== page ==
Tuesday, September 3, 2019

As The Fishes, We

We Are As The Fishes

“From one ancestor he made all nations to inhabit the whole earth, and he allotted the times of their existence and the boundaries of the places where they would live, so that they would search for God and perhaps grope for him and find him—though indeed he is not far from each one of us.
For ‘In him we live and move and have our being’; as even some of your own poets have said,
‘For we too are his offspring.’”
Acts 17:26-28 (NRSV)

We live in God as the fishes live in the ocean. Now I can take this metaphor in several directions but what I mean is this. Just as the fishes-and all associated aquatic life-is enveloped and sustained by water, so we are enveloped and sustained by the presence of God. God is to us as water to the fish-it is no coincidence that the Hebrew word ruwach in Genesis 1:2 is variously translated wind, breath, spirit, and mind. God’s breath (different word) animates and sustains Adam; the air he-and we-breath is as water to the fishes. Life-giving breath. The creation breath, Spirit, mind and presence of God as it were.
Think of all aquatic life moving around it’s watery environs; think how we move about our environment. Most of the time we are no more aware of God’s presence than the fishes are of their water. We mostly just take things for granted (and assume our air and water will be clean and fit to sustain life as well). How often do we assume, or even think about, God’s presence? 
If we were in the habit of considering every breath as God’s breath-God’s gracious gift of presence-would things be different? Would there, for instance, be less violence? Less ‘me-ness’ (and less meanness) and more ‘we-ness’? Less division, more harmony? After all, we all breath the same air, we all live in the same presence. Buddhists call this practice mindfulness. They focus on the breath which I’ve been calling the presence of God. Same thing, right? Try it for a minute. Or a day. Take time to remember the ruwach. Take time to be aware. To be thankful. To simply be, in the presence of God. 


Saturday, February 2, 2019

Darkness and Light

Matthew 5:14-16 (NIV)
“You are the light of the world. A town built on a hill cannot be hidden. Neither do people light a lamp and put it under a bowl. Instead they put it on its stand, and it gives light to everyone in the house. In the same way, let your light shine before others, that they may see your good deeds and glorify your Father in heaven.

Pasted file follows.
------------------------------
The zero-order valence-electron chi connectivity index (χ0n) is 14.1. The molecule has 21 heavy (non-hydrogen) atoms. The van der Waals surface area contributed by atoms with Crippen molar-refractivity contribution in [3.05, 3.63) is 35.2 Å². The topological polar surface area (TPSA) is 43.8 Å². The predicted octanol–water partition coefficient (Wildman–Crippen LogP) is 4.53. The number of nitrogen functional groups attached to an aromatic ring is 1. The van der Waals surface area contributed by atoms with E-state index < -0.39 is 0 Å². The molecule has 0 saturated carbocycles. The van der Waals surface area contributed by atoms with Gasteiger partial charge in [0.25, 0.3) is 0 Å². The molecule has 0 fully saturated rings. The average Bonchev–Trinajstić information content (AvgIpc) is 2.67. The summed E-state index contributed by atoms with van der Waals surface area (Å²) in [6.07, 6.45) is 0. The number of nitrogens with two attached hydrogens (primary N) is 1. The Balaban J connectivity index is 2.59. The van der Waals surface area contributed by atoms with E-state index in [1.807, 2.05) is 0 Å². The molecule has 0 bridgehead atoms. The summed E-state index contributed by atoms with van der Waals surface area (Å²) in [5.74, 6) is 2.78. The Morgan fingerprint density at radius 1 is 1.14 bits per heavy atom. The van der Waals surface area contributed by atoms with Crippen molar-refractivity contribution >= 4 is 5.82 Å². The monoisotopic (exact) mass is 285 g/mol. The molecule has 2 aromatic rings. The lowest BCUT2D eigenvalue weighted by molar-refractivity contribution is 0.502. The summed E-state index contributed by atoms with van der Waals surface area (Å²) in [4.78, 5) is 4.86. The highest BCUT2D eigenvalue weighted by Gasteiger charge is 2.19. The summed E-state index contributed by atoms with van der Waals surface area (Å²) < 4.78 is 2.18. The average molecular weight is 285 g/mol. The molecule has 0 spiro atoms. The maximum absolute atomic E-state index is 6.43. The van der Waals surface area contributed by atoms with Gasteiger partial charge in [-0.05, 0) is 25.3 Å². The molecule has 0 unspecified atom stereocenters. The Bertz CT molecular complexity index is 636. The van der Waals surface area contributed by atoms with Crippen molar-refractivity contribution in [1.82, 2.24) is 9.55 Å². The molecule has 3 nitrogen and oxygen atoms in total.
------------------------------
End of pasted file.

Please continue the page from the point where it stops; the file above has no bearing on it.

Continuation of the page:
When someone walks into a dark room and turns on the light, where does the darkness go? Does it flee into the hallway? Does it hide under the desk? We could say darkness flees in the presence of light, but darkness really doesn’t go anywhere. Darkness is the absence of light. In the same way, light doesn’t really do anything to drive out darkness. Light does not say ‘I shall strive to eliminate this darkness’ or ‘flee thou evil darkness from the purity of my presence’, or anything. In the presence of light darkness simply ceases to exist. 

Our Gospel passage comes immediately after the Beatitudes-where Jesus describes the heart attitudes of Kingdom people-but before the principles of Kingdom living the resulting interior transformation will produce. I believe His message here is clear: ‘Don’t just keep this stuff to yourself. Go, overcome darkness by being light.’ Jesus intended to start His revolution one ‘light’ person at a time. Later Paul will say ‘Do not be overcome by evil, but overcome evil with good’. 

We may not all be called to be pastors or preachers or monks or teachers. However, if we claim the name ‘Christian’ we are called to actually follow Jesus. Simply learning about Him-accumulating Biblical facts-is not enough. We are called to interior transformation by actually spending time in Jesus’ presence. Jesus says let your light shine, the light you receive from me. Think of Moses, who had to veil his face after hanging out with God. Jesus is telling us it’s time to remove the veil. 

So go. Be the light. It’s what we were created for. It’s what our country, what our world, desperately needs.